Operation Redwood

“They’re marking all the trees they’re going to log, even the ones for our treehouse. We told them to stop, but they weren’t listening to us at all. We had to do something! So we told them we’re not coming down from the treehouse until they agree not to cut down a single tree in Big Tree Grove.”

When twelve-year-old San Franciscan Julian Carter-Li chances upon an irate email sent to his Uncle Sibley filled with accusations of planned destruction of famed redwood trees, Julian decides to thwart his uncle’s plans. With the help of his journalist friend Danny and his new activist friend Robin, Julian devises a plan called “Operation Redwood” to save the doomed redwood trees. Along with Robin’s sister Molly and a visiting friend Ariel, the kids attempt to block the deforestation by camping in a treehouse situated in one of the redwood trees. Julian’s grandmother writes an article about their protest, which garners massive amounts of attention. Eventually, the public outcry becomes too much for Uncle Sibley’s company to handle, so they transfer ownership of the land to Julian, who promises to permanently conserve the beautiful and ancient redwoods.

Operation Redwood encourages youth climate activism by showing how a seemingly small protest by a group of children can lead to real-world change that results in the conservation of land and the preservation of biodiversity. The novel features a twelve-year-old who is able to recognize the injustice of his uncle’s actions and the deficient morality of cutting down ancient California redwoods for corporate, financial gain. The journey to saving the redwoods is riddled with challenges—Julian’s activism is tested by personal family problems, a lack of adult support, and the crushing weight of pushing back against a corporation. Nevertheless, he and his friends are able to persevere through the obstacles and prevent the attempted deforestation. Thus, Operation Redwood can be used to give young readers hope that they have the power to stop environmental injustices. For students who feel like they are too young to play a part in the cause they care about, the novel is an inspiring, refreshing take on what children can do in the face of ecocide.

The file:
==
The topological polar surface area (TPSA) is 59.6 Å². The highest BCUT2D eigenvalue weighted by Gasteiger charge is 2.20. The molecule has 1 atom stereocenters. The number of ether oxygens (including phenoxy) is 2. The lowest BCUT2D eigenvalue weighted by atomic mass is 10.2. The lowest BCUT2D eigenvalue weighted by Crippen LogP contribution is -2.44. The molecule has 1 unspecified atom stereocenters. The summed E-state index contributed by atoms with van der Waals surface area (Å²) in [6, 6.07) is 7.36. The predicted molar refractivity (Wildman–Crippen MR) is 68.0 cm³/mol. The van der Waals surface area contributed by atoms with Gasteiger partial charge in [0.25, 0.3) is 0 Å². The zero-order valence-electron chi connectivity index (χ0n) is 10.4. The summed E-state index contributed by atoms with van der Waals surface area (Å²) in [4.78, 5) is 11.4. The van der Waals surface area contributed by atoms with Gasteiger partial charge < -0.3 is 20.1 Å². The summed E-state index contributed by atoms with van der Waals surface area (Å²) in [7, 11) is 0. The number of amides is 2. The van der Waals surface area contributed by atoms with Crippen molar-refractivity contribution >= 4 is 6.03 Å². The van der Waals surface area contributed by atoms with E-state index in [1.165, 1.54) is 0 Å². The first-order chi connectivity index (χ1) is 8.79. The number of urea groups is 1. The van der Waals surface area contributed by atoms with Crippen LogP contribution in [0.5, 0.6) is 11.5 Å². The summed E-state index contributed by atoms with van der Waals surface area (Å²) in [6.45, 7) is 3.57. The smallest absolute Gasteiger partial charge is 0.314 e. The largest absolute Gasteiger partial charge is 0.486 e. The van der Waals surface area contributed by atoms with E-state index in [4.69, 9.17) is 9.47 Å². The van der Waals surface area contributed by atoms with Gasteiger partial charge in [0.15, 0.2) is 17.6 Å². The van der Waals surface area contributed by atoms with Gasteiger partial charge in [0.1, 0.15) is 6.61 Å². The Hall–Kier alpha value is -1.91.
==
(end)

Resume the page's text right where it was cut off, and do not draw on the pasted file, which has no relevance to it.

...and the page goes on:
©2024 ClimateLit (Jacob McIsaac and Hannah Yeskel)


Publisher: Amulet Books, 2011

Pages: 368

ISBN: 9780810997202

Audience: Questers (8-13)

Format: Novels

Topics: Biodiversity, Capitalism, Conservation, Corporatism, Deforestation, Ecocide, Environmental Destruction, Forests, Hope, Human Expansionism, Land Care, Logging, Redwood Forests, Youth Agency, Youth Climate Activism